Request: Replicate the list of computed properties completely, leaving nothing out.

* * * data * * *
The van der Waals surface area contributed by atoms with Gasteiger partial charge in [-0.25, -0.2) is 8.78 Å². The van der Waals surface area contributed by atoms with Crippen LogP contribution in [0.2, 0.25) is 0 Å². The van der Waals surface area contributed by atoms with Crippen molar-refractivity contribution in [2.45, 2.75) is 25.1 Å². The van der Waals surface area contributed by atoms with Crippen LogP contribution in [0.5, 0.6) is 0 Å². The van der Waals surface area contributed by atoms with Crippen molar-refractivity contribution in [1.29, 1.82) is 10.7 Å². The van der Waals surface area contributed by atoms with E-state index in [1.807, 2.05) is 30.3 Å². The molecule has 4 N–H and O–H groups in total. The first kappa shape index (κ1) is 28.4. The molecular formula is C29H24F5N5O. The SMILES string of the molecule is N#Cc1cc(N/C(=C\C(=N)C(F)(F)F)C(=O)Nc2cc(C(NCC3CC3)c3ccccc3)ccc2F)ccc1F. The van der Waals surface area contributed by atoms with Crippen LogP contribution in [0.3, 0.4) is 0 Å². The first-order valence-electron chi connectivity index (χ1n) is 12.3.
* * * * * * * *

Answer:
The van der Waals surface area contributed by atoms with Gasteiger partial charge in [-0.25, -0.2) is 8.78 Å². The van der Waals surface area contributed by atoms with Crippen LogP contribution in [0.2, 0.25) is 0 Å². The van der Waals surface area contributed by atoms with Crippen molar-refractivity contribution in [2.45, 2.75) is 25.1 Å². The van der Waals surface area contributed by atoms with Crippen LogP contribution in [0.5, 0.6) is 0 Å². The van der Waals surface area contributed by atoms with Crippen molar-refractivity contribution in [1.29, 1.82) is 10.7 Å². The van der Waals surface area contributed by atoms with E-state index in [1.807, 2.05) is 30.3 Å². The molecule has 4 N–H and O–H groups in total. The first kappa shape index (κ1) is 28.4. The molecular formula is C29H24F5N5O. The SMILES string of the molecule is N#Cc1cc(N/C(=C\C(=N)C(F)(F)F)C(=O)Nc2cc(C(NCC3CC3)c3ccccc3)ccc2F)ccc1F. The van der Waals surface area contributed by atoms with Crippen LogP contribution in [0.3, 0.4) is 0 Å². The first-order valence-electron chi connectivity index (χ1n) is 12.3.